Issues and concerns have been taken into consideration for commuters at Azusa Pacific University. 

The urban location of Azusa Pacific University allows for locals of surrounding cities such as Los Angeles, Glendora, West Covina and more to attend the university. Despite the location and easy accessibility for many commuters, issues and concerns immediately follow and must be taken into account for students who plan to live off-campus. 

The primary concern is the means of transportation. Whether driving to classes Monday-Friday in a personal car or utilizing public transportation to get to the campus, the means of commuting rather than dorming is much more inconvenient and forces students to go out of their way.

As a commuter, I find myself spending roughly $60-$80 on gas each week and leaving about half an hour before my classes begin to account for any spontaneous traffic and to avoid any tardies. Other commuters at APU deal with similar conflicts and follow precautions I do as well. 

“Some days it’s as bad as an hour and 13 minutes to get home, 26 miles away,” said Euna Kim, a Freshman allied health major. 

With such a large population in Los Angeles County, a simple drive to and from the university can range from five minutes to nearly two hours depending on where you live and traffic conditions.

Simply put, the commute to the university is much more complex and requires a consistent schedule to not only arrive on time but ensure success as well. 

Other issues and concerns within the university make it more difficult for commuters as well, even something simple as parking is challenging.

“The parking here is a whole other unforeseeable circumstance,” Diego Morreno, a freshman biochemistry major, explained.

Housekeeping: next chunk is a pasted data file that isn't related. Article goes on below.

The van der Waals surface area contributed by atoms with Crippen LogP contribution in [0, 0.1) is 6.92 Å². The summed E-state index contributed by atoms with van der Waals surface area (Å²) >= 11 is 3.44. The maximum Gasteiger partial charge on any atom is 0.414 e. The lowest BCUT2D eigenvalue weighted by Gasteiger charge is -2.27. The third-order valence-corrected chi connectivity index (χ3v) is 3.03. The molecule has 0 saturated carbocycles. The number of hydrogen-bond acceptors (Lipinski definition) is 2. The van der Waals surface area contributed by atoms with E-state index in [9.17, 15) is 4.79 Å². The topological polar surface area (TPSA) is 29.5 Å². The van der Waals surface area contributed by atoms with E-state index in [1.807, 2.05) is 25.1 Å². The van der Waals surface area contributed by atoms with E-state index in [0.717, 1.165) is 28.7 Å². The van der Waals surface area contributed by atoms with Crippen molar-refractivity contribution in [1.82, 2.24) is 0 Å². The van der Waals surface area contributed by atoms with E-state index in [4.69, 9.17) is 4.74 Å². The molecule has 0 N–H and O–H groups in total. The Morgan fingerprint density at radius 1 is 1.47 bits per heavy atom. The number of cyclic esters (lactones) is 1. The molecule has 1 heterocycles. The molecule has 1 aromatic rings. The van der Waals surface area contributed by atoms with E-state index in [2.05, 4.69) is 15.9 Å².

As a STEM student such as Diego who predominantly parks next to the Segerstrom Science Center on West Campus in parking lot H, the parking tends to build up in that area..

This dilemma is no different on East Campus as well with the Friday chapel making it nearly impossible to park in the first three rows of the campus. Students who dorm don’t primarily deal with this issue as they are within walking distance of both campuses and have the trolley tailored to them as an additional resource. 

Transportation isn’t the only conflict that commuters deal with. Meeting new people and establishing relationships among the community can pose a challenge as well. 

“Dorming on campus is so much easier to make friends and meet new students,” said Joe Xu, a freshman biochemistry major. 

Easy accessibility and frequent encounters with fellow dorming students allow for much easier ways to be involved in the school’s community. This outcome is very much possible for commuters, however with ultimatums stated earlier such as parking, gas and traffic, the chances are not in favor of commuters. 

Living on campus isn’t for everyone as some students prefer their own personal room or place of study free from the possibility of sharing with a roommate. However, if commuters do change their minds and wish to live on-campus, the offer is always available.